Idai (Southern Indian Ocean)

Mar. 11, 2019 – NASA’s Aqua Satellite Finds Tropical Cyclone Idai in Mozambique Channel

Visible imagery from NASA’s Aqua satellite revealed the center of Tropical Cyclone Idai in the Mozambique Channel.

Aqua image of Idai
On March 11, 2019, the MODIS instrument aboard NASA’s Aqua satellite captured a visible light image of Tropical Cyclone Idai in the Mozambique Channel, Southern Indian Ocean. Mozambique is located (left) on the African mainland and Madagascar (right) is the island nation. Credit: NASA Worldview, Earth Observing System Data and Information System (EOSDIS)

The Mozambique Channel is the body of water in the Southern Indian Ocean that flows between Mozambique on the African mainland and the island nation of Madagascar.

Tropical Cyclone Idai developed on March 9 around 4 a.m. EST (0900 UTC). It developed from the low pressure area designated System 98S. When it strengthened into a depression, it was renamed Tropical Cyclone 18S. After strengthening into a tropical storm on March 10, it was renamed Idai.

On March 11, 2019, the Moderate Resolution Imaging Spectroradiometer or MODIS instrument aboard NASA’s Aqua satellite captured a visible image of Tropical Cyclone Idai. Bands of powerful thunderstorms were wrapping around an eye obscured by high clouds. The eye appears to be about 17 nautical-miles wide. At the time of the image, west-central Mozambique was being affected by the eastern quadrant of this powerful storm.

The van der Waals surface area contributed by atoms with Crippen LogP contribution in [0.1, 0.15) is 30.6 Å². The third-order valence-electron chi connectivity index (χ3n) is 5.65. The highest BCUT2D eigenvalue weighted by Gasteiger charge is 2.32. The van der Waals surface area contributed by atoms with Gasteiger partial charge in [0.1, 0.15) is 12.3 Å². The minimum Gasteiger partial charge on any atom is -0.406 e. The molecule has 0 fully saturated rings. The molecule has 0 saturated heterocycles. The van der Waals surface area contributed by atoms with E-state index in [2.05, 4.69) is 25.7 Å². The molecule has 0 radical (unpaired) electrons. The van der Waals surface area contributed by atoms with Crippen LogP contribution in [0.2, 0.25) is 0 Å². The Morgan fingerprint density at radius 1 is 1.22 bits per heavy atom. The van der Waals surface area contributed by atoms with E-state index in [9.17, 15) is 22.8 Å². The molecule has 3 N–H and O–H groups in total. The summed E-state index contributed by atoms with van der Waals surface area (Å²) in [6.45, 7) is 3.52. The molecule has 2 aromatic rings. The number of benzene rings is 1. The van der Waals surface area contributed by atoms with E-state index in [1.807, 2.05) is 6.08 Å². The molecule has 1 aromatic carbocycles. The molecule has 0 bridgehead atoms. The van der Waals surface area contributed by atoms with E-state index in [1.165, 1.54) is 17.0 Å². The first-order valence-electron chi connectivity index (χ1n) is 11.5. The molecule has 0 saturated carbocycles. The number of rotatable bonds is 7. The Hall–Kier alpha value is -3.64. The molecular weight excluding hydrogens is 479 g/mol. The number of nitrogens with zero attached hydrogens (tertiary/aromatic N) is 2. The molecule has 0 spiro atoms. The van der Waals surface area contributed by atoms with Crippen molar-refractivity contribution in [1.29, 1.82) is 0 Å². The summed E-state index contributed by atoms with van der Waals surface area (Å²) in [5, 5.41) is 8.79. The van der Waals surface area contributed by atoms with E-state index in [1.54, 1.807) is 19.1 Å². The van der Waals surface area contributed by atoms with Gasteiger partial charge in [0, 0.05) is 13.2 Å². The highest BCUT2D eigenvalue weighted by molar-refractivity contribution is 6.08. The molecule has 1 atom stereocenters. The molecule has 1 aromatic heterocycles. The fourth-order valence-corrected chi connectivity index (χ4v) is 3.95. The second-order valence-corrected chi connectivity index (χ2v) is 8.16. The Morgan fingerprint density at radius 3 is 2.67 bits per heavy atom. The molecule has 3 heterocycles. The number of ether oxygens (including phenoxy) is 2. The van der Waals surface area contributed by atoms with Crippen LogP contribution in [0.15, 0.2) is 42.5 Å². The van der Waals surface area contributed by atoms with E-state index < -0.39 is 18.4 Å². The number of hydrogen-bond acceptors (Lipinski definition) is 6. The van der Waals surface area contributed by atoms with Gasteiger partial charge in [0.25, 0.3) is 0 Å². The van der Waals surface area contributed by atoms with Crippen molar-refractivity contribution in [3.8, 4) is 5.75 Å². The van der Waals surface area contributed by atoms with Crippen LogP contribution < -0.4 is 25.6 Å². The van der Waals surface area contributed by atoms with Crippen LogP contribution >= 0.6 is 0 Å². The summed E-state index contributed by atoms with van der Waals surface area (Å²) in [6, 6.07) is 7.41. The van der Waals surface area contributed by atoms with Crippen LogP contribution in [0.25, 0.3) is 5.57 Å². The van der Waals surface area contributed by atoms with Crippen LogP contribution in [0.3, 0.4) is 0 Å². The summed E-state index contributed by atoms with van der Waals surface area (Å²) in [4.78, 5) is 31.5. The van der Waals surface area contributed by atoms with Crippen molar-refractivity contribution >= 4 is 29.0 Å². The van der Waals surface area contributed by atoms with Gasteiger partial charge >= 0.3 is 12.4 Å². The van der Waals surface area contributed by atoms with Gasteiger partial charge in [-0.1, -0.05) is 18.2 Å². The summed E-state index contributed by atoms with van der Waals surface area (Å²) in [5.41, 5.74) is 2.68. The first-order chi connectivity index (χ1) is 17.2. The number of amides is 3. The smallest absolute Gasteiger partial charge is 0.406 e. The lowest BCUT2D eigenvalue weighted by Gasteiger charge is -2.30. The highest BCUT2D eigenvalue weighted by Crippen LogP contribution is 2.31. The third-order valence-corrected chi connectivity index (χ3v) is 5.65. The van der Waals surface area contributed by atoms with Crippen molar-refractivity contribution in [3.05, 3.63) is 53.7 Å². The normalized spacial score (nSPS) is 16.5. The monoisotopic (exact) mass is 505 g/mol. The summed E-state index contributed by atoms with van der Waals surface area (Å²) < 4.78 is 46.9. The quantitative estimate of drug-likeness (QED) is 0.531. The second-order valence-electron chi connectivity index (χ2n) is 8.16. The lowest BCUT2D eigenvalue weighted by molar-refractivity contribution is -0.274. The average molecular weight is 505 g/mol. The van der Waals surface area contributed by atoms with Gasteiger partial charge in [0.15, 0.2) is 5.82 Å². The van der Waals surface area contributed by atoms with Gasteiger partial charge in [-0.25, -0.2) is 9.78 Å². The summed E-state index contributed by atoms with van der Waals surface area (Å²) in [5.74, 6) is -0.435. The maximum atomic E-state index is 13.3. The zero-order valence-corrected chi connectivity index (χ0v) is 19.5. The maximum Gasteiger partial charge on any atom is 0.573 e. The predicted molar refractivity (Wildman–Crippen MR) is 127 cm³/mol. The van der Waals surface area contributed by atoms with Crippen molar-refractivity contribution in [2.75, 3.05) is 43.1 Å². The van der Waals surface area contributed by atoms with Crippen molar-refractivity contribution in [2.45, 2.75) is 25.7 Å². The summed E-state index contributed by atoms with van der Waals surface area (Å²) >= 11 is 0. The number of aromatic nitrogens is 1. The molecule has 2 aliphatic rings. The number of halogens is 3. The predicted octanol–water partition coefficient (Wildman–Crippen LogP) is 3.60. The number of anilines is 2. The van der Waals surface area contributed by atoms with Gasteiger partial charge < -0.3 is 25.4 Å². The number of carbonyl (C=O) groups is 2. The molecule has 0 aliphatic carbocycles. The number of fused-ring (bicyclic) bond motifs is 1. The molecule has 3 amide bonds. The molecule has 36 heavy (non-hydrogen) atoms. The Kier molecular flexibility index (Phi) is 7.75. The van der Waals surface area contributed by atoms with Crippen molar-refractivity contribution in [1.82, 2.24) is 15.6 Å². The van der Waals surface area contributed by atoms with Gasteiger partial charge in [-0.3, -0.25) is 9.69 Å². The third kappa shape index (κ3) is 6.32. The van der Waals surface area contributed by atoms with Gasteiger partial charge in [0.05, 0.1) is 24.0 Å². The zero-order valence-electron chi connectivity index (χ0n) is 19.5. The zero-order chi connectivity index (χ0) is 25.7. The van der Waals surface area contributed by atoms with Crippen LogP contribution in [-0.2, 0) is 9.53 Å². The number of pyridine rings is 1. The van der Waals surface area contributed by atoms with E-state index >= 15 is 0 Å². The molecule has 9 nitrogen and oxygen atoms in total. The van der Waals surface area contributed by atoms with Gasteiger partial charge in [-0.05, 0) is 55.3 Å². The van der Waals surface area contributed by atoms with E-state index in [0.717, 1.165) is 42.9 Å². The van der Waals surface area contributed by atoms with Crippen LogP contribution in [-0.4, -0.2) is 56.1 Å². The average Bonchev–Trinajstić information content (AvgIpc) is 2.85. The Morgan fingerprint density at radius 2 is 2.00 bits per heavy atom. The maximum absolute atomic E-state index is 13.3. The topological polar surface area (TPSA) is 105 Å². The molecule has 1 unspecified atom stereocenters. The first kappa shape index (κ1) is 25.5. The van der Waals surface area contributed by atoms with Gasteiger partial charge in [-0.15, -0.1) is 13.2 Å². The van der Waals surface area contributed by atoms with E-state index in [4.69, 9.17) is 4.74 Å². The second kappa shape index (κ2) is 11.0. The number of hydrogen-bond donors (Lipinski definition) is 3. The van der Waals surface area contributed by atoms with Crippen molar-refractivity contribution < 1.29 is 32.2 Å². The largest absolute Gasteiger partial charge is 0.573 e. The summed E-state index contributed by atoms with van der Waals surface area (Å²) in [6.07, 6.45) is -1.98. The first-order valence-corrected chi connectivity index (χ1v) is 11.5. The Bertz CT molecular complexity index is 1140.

On Monday, March 11, 2019 at 11 a.m. EDT (1500 UTC), Idai was located near 17.6 degrees south latitude and 42.6 degrees east longitude. That’s about 307 miles north-northeast of Europa Island. Idai was moving to the southwest and had maximum sustained winds 105 knots (121 mph/194.5 kph). It was generating maximum wave heights near 27 feet (8.2 meters).

The Joint Typhoon Warning Center expects Idai to intensify further as it moves west. Idai’s sustained winds are expected to peak at a Category 4 hurricane strength (on the Saffir-Simpson hurricane wind scale) with 125 knots (144 mph/231.5 kph) before making landfall near Beira, Mozambique after March 15.

By Rob Gutro
NASA’s Goddard Space Flight Center